A study conducted by Ms Martha Ali Abdulai, a research fellow at the Kintampo Health Research Centre (KHRC) and colleagues has identified factors including outcome efficacy of antiretroviral treatment (ART), anticipated stigma, attitude of healthcare providers and transportation costs as strong determinants of antiretroviral treatment adherence among persons living with HIV (PLWH) in the Bono East region.
The study, titled “a qualitative analysis of factors influencing antiretroviral adherence among persons living with HIV in Ghana” sought to explore the individual and environmental factors influencing antiretroviral treatment adherence of PLWH in the Bono East region.
Presenting the study at KHRC, Ms Abdulai, the lead author disclosed that participants showed a strong intrinsic motivation to continue their ART medication because of visible improvements in their overall health despite reporting some side effects during antiretroviral initiation.
This finding according to the study, underscores the need to develop adherence-counselling models that reiterate the expectation of persons living with HIV of an efficacious outcome by assessing and understanding these expectations to optimize treatment outcomes.
Among the key findings presented was anticipated stigma. Majority of PLWH, for the fear of stigma travel long distances to other ART centres to get antiretroviral medication. To avoid stigma or disclosure, some of them resort to disguising the medication bottles, hiding the antiretroviral, or denying or lying about their HIV status.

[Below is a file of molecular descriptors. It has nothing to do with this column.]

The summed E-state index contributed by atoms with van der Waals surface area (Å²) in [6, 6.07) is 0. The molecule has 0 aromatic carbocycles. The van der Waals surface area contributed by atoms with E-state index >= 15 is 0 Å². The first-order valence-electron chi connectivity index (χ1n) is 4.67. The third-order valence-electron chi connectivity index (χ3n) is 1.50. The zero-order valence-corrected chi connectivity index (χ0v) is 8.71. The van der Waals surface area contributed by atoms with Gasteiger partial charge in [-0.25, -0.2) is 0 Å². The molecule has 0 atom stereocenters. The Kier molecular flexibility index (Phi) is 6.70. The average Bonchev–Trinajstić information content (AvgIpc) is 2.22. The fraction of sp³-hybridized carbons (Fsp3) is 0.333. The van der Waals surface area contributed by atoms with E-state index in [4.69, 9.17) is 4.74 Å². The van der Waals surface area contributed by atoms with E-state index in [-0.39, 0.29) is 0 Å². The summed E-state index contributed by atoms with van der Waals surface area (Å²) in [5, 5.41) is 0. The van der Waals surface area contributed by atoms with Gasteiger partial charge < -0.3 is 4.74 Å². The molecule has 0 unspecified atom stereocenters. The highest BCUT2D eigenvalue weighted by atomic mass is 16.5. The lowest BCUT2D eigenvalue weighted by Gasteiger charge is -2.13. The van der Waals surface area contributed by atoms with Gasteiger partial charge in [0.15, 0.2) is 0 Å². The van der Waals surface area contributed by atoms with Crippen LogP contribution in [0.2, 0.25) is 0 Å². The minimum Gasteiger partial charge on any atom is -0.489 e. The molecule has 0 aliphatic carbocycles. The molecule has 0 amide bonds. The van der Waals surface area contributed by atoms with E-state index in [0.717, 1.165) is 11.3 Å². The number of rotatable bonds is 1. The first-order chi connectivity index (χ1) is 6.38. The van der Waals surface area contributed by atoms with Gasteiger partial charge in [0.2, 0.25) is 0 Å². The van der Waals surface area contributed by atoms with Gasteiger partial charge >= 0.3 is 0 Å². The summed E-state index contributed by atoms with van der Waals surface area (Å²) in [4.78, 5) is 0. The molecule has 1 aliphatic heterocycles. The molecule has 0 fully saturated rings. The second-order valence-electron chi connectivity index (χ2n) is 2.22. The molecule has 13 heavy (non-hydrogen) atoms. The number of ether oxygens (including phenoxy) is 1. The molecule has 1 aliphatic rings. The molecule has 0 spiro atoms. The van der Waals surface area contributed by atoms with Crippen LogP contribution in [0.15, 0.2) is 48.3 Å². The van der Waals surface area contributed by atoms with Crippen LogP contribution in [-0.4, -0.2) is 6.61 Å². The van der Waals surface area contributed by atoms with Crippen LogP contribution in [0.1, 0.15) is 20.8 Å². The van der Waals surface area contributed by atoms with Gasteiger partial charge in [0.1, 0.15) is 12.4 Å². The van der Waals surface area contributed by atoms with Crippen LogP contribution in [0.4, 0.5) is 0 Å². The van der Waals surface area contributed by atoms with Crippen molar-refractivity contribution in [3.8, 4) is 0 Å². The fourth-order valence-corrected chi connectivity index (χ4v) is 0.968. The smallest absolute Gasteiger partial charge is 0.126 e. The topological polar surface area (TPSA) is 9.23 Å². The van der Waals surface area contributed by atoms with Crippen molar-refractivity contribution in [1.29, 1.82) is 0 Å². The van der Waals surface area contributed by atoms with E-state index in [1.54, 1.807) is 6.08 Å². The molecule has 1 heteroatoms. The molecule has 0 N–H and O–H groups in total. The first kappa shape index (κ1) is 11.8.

“The majority of participants in both the in-depth interview and focus group discussion said that they believe that when their community members or family knows their HIV status they will devalue them, may even laugh at them”, she added.
Ms Abdulai noted that this anticipation influences adherence to medication in that persons living with HIV may have to access and take the medication in secrecy with its consequent challenges.
Multicomponent interventions that support PLWH to deal with anticipated stigma and engage community agents who are sources of stigma will therefore be useful for PLWH medication adherence.
Another striking finding from the study was the positive relationship between PLWH and the ART health care providers, despite negative attitudes shown by some health care providers in an attempt to protect themselves from the infection.
Religion was also found as an important determinant of ART adherence.
“Both in-depth interview and focus group discussion participants positively reappraised their purposes in life post-HIV-positive diagnosis because they believe they are still alive by the Grace of God. Interestingly, some PLWH also believed that HIV is from a deity as such they are predestined to have HIV. PLWH believes that ART is efficacious because God allowed it”, she elaborated.
In line with this finding, the study recommends that religious leaders who are engaged as stakeholders in HIV care and support would benefit from tailored training on how to contribute to PLWH treatment adherence and well-being. The superstitious beliefs and myths about HIV and antiretroviral treatment will need to be addressed to improve adherence to medication.
The study also found other factors that influenced ART adherence such as self-regulation, knowledge on HIV, stigma, disclosure, coping, partner, family and community support, organization of the ART clinics, response and support from family and friends.
Ms Abdulai seized the opportunity to educate the public to take the necessary action to reduce the risk of HIV infection by adopting the much-publicized ABC (Abstinence, Being faithful, Condom use) approach to HIV prevention.
Source: Kintampo Health Research Centre (KHRC)